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Colombian cuisine:

where to eat in Bogotá

Rafael Bahia

Rafael Paixão

From the coffee tradition to starred restaurants, Bogotá holds a piece of each flavor of the country

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Azahar: Cl. 93B, #13-91

In Bogotá, eating well is an art and any time is the right time to try the greatest local gem: coffee. The capital’s nice temperatures are an excellent pretext to try another local gem: coffee. It’s easy to find a good cup at Azahar, where the variety of beans changes periodically. For a complete experience, CataciónPúbica offers tastings under the supervision of a barista. The toasting is done right there, in a kind of laboratory where beans from all over the country are selected and prepared.

 

Now that we are hungry, there’s no other place like Bogotá to have Colombian food. From the Pacific Coast to the Atlantic, from the Andes to the Amazon, here you can find anything. If you want something simple, head to Misia, owned by awarded chef Leonor Espinosa. Her menu includes arepas and refajos (a drink made with soda and beer), green plantain salad, and juice from an acidic fruit known as lulo. Traditional delicacies that, when prepared right, are transformed into a tribute.

 

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Misia: Cra. 7, #67-39

The same chef is in charge of the elegant restaurant Leo. At the back of the menu, there’s a map depicting the origin of each ingredient of the tasting menu comprised of 16 courses and 15 drinks. The variety of dishes ranges from fermented coca leaves to national rum, including capybara meat and mandarin lemon leaves: everything served here is deeply rooted in the country.

 

One of the pioneers of this renewed national gastronomy is Mini-Mal, a restaurant in the modern neighborhood of Chapinero. Let yourself be amazed by beef ribs in black yucca sauce with a side dish of ants. Some vegetables and leaves on the menu even come from the vegetable garden right in front of the house.

 

The same happens at Huerta Bar, which is surrounded by vertical gardens used in the alchemy of angostura bitters. The other ingredients arrive fresh from markets like Paloquemao and go through an exhaustive smoking and mixology process.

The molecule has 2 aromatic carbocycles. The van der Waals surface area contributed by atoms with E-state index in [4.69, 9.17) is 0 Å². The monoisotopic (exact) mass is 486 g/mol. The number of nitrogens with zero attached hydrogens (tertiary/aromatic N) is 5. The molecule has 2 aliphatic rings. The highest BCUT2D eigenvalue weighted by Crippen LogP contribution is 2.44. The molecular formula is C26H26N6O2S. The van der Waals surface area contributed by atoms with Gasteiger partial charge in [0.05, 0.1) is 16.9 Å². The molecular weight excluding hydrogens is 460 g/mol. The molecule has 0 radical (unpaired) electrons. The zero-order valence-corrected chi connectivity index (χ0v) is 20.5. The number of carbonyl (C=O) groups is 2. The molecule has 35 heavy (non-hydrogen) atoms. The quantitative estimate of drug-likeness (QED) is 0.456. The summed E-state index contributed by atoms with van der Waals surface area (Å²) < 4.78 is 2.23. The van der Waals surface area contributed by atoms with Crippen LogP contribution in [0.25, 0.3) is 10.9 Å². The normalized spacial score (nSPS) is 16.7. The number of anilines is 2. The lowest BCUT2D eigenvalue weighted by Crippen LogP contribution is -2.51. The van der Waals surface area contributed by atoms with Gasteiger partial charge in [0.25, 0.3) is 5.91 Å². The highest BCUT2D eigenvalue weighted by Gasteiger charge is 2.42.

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Mini-Mal: Tv. 4 Bis, #57-52

Catación Pública: Cl. 120A, #3A-47

Leo: Cl. 27B, #6-75

Huerta Bar: Cl. 69A, #10-15

Mercado del Paloquemao: Cl. 19, #25-04

 

Chef Eduardo Martínez’s kitchen

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Something changed when Eduardo Martínez traveled to the Colombian Pacific Coast to investigate its diversity. The agronomist was enchanted by the ingredients and techniques he found and, four years later, he returned to the capital as a cook.

 

His passion drove him to open Mini-Mal alongside his wife, Antonuela Ariza, and their restaurant was a pioneer when the time came to give a new meaning to the expression Colombian cuisine. In 2001, Martínez opened a restaurant in a house previously owned by his grandparents in the sophisticated neighborhood of Chapinero.

 

Almost every ingredient used at Mini-Mal comes from projects that support small farmers. Even the name Mini-Mal comes from the idea of making the most out of resources to cause minimum impact. “Our principle ended up creating brand value,” he says. “Diners come to discover their own identity.”

 

Perhaps the most illustrative recipe of this gastronomical offer is the palmira rolls. The inspiration comes from sushi (typically prepared with rice, seaweed, and varied fish and vegetables), symbolizing the sophistication of an imported dish. Filled with humor, Martínez presents a dish with similar aesthetics, but prepared with familiar ingredients: banana, costeño cheese, and avocado. This sweet irony comes with a side dish of Colombian pride.

 

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Special thanks to: ProColombia